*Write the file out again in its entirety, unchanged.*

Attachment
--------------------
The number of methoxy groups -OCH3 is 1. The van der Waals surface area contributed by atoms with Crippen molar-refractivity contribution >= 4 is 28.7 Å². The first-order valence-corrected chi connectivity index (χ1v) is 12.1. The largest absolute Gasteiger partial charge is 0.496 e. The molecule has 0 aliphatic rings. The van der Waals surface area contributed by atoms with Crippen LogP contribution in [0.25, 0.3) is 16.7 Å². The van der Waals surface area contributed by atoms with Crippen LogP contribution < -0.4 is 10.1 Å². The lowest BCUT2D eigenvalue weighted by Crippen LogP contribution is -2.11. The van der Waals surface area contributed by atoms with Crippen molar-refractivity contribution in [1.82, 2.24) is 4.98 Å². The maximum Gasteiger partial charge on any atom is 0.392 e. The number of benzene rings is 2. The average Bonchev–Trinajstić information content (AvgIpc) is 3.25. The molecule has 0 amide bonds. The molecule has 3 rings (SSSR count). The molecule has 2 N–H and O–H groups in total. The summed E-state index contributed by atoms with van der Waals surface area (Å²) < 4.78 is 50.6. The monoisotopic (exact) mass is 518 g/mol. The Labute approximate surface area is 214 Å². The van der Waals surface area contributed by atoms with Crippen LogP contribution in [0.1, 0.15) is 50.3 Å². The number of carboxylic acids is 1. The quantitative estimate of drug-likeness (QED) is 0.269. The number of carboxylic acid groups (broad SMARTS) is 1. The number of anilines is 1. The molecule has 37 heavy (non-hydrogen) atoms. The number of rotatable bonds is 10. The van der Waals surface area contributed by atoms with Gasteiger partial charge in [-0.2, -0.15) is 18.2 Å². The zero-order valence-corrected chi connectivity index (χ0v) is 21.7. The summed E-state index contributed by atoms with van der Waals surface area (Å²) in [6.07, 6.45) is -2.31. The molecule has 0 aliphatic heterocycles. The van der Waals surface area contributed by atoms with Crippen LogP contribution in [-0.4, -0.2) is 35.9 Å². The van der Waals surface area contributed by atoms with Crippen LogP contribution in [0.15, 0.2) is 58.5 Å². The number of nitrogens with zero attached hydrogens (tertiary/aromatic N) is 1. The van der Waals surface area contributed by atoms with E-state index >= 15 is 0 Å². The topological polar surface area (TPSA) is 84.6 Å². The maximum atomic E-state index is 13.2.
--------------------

The number of methoxy groups -OCH3 is 1. The van der Waals surface area contributed by atoms with Crippen molar-refractivity contribution >= 4 is 28.7 Å². The first-order valence-corrected chi connectivity index (χ1v) is 12.1. The largest absolute Gasteiger partial charge is 0.496 e. The molecule has 0 aliphatic rings. The van der Waals surface area contributed by atoms with Crippen LogP contribution in [0.25, 0.3) is 16.7 Å². The van der Waals surface area contributed by atoms with Crippen LogP contribution < -0.4 is 10.1 Å². The lowest BCUT2D eigenvalue weighted by Crippen LogP contribution is -2.11. The van der Waals surface area contributed by atoms with Crippen molar-refractivity contribution in [1.82, 2.24) is 4.98 Å². The maximum Gasteiger partial charge on any atom is 0.392 e. The number of benzene rings is 2. The average Bonchev–Trinajstić information content (AvgIpc) is 3.25. The molecule has 0 amide bonds. The molecule has 3 rings (SSSR count). The molecule has 2 N–H and O–H groups in total. The summed E-state index contributed by atoms with van der Waals surface area (Å²) < 4.78 is 50.6. The monoisotopic (exact) mass is 518 g/mol. The Labute approximate surface area is 214 Å². The van der Waals surface area contributed by atoms with Crippen LogP contribution in [0.1, 0.15) is 50.3 Å². The number of carboxylic acids is 1. The quantitative estimate of drug-likeness (QED) is 0.269. The number of carboxylic acid groups (broad SMARTS) is 1. The number of anilines is 1. The molecule has 37 heavy (non-hydrogen) atoms. The number of rotatable bonds is 10. The van der Waals surface area contributed by atoms with Gasteiger partial charge in [-0.2, -0.15) is 18.2 Å². The zero-order valence-corrected chi connectivity index (χ0v) is 21.7. The summed E-state index contributed by atoms with van der Waals surface area (Å²) in [6.07, 6.45) is -2.31. The molecule has 0 aliphatic heterocycles. The van der Waals surface area contributed by atoms with Crippen LogP contribution in [-0.4, -0.2) is 35.9 Å². The van der Waals surface area contributed by atoms with Crippen LogP contribution in [0.15, 0.2) is 58.5 Å². The number of nitrogens with zero attached hydrogens (tertiary/aromatic N) is 1. The van der Waals surface area contributed by atoms with E-state index >= 15 is 0 Å². The topological polar surface area (TPSA) is 84.6 Å². The maximum atomic E-state index is 13.2.